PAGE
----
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OReilly Jun 8th, 2013 06:25 AM

Restaurant recommendatons for NYC near 70 Park Ave Hotel
Hello all:

We are visiting NYC next week for a week staying at 70 Park Avenue Hotel. Can you please recommend some nice restaurants in the area?

We eat most cuisines, and love good food and wine. We are not looking for Michelin star dining, but would like to try restaurants in the medium to upscale price bracket.

Many thanks for your help

Regards Ger

starrs Jun 8th, 2013 06:43 AM

Have you eaten at the Oyster Bar?

I plan to take a tour of Grand Central this summer -

Lots of other dining options there too -

BigAleinstein Jun 8th, 2013 06:47 AM

For NYC, it is a bit of a culinary wasteland. I am sure Artisanal will be recommended which I find it highly over rated. Very different restaurants at very different prices include Turkish Kitchen, I Trulli, Blue Smoke, and for a true NY Jewish Deli-2nd Ave Deli. Harder to reach but with a view Water Club.

We have not eaten there but has gotten some good reviews-

starrs Jun 8th, 2013 08:25 AM

Check out Sam's Place on 39th - very close

I haven't eaten there yet but have been following it for a couple of years. I called and talked to the owner when I was trying to figure out if it were the new location for my favorite theater district restaurant. It's not. But I really liked the owner and the reviews have stayed strong for that time. Not a foodie destination but those who have eaten there love it. I'm finally getting there in August

One reviewer from last year liked it so much they ate there every day. Lol.

starrs Jun 8th, 2013 08:28 AM

Also I've never been disappointed with a restaurant connected to a kimpton hotel. I usually don't care for hotel restaurants but kimptons have been a happy exception

BigAleinstein Jun 8th, 2013 08:36 AM

There are a wide array of places to eat at Grand Central. Two are of the medium range The Oyster Bar and Michael Jordan's Steakhouse. The vast majority are breakfast, lunch, and snack places. If you go Financier makes spectacular French pastries.

The Oyster Bar is a cavernous restaurant in the bowels of Grand Central with an exquisite tiled ceiling and an extensive menu. It is fun to watch them make the clam chowder bowl by bowl. The food ranges from good to exceptional. Nothing is bad there.

OReilly Jun 8th, 2013 08:55 AM

Thanks guys for your responses - much appreciated.

Yes, I have been to Grand Central and the Oyster Bar several years ago when there on business. I worked my way through an embarrassing amount of oysters.

Like the look of Sam's and it is close to the hotel. I am very fond of Spanish cuisine, so Manzanilla looks interesting.

I think I have seen both of you on the European board. Have you been to London? How would you compare the price of dining in London and NYC?

regards Ger

OReilly Jun 8th, 2013 09:03 AM

Another question to everyone.

If the area is 'a bit of a culinary wasteland' (good to know), what other restaurants would you recommend within a 15/20 min cab ride away for a bit of a splurge?

Not knowing the relative pricing between London and NYC, I don't know what that might cost, but perhaps keeping the bill (with a couple of bottles of wine) to under US$100 per person?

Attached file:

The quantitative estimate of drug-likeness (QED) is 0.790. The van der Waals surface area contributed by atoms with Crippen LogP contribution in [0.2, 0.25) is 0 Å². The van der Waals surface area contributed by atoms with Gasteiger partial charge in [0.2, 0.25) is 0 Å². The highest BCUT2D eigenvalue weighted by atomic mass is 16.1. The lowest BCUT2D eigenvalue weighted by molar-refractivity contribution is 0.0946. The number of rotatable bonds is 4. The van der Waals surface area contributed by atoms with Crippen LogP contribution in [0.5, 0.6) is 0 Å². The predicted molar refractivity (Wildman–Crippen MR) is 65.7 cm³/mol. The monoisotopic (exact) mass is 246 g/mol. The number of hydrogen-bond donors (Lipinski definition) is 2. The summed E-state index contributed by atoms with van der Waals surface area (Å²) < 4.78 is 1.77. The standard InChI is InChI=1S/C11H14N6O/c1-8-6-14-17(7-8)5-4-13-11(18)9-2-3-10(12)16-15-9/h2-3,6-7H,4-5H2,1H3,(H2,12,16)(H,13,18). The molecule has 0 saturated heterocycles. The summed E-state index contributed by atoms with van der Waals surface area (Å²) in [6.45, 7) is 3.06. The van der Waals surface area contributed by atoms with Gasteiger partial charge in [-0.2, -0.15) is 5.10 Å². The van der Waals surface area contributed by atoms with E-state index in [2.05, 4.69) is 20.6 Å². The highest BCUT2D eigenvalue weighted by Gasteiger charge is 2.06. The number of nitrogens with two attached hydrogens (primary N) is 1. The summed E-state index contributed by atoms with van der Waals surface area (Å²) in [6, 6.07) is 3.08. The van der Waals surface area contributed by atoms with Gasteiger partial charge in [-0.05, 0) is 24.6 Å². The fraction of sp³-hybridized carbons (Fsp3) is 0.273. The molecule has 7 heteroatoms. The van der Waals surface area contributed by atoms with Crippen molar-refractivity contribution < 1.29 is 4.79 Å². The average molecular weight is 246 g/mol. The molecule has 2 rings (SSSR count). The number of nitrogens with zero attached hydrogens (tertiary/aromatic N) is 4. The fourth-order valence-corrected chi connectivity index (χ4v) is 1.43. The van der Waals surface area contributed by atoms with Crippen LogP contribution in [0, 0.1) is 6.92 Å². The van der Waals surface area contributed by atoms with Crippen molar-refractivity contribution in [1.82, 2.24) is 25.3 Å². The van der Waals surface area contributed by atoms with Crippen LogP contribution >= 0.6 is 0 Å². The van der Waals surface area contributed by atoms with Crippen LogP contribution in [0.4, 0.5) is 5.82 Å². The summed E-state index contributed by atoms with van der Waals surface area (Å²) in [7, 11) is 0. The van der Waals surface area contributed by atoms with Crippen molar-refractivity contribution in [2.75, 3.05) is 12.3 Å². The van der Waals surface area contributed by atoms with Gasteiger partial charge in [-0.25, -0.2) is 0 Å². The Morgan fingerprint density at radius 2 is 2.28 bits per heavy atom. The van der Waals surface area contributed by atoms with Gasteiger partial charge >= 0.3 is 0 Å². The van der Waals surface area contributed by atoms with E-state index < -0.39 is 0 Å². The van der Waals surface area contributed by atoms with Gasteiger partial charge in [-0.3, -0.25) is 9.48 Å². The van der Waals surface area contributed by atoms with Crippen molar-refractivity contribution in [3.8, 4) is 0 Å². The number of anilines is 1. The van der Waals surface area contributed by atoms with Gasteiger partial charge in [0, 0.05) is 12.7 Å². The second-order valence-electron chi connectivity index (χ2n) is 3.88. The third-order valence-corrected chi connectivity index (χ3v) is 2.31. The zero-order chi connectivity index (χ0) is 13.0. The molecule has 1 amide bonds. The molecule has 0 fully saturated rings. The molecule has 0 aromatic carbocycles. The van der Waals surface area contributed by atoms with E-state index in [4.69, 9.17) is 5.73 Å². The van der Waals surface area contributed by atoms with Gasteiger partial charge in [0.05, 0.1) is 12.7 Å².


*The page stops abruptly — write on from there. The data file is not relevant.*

BigAleinstein Jun 8th, 2013 09:19 AM

We have been to London many times usually for a day or two, but we have not eaten at expensive restaurants. Since I live in NYC, I know where to get good inexpensive meals.

If you like Spanish food-Nai makes excellent tapas. The food actually tastes like Spain since he imports some of his provisions.

Many people like Casa Mono and Tertulia but I think they are over rated celebrity chef establishments. And although we have only eaten once at La Boqueria on 19th Street, it was very good.

For a bit more upscale dining I like Gotham Bar and Grill, which is always reviewed favorable and the food is consistently excellent.

People often compare it Gramercy Tavern, but I think Gotham is superior.

starrs Jun 8th, 2013 09:26 AM

The world is your oyster - pun intended - if you are willing to travel that far via cab. I'll leave specific recommendations to the others. I would spend that on broadway and eat at moderate restaurants.

Have a great trip!

nytraveler Jun 8th, 2013 10:20 AM

Except for the Oyster bar the places in Grand Central are a food court - NOT a place for foodies.

Decent places not too far away are Docks (reliable sea food but not special) and Sinegual (mexican a lot of my colleagues like).

OReilly Jun 8th, 2013 10:26 AM

Willing to travel for good food nytraveler :) Probably a 15-20 minute cab ride away.

Regards Ger

nytraveler Jun 8th, 2013 10:28 AM

Ipscale dining in both cities is fairly similar. Basic dining will be less expensive in NYC.

No need for cabs. And the subway is relaible. (We walk anything less than a mile unless the weather is horrendous - and a ice walk after dinner helps settle the meal - and there are many dozens of restaurants within a mile of your hotel.)

You can cab if you want to - but will miss a lot.

OReilly Jun 8th, 2013 10:33 AM

nytraveler: I am with you (walk everywhere) but my sister isn't fond of public transportation, and has some mobility issues, so we will cab it.

regards Ger

starrs Jun 8th, 2013 11:11 AM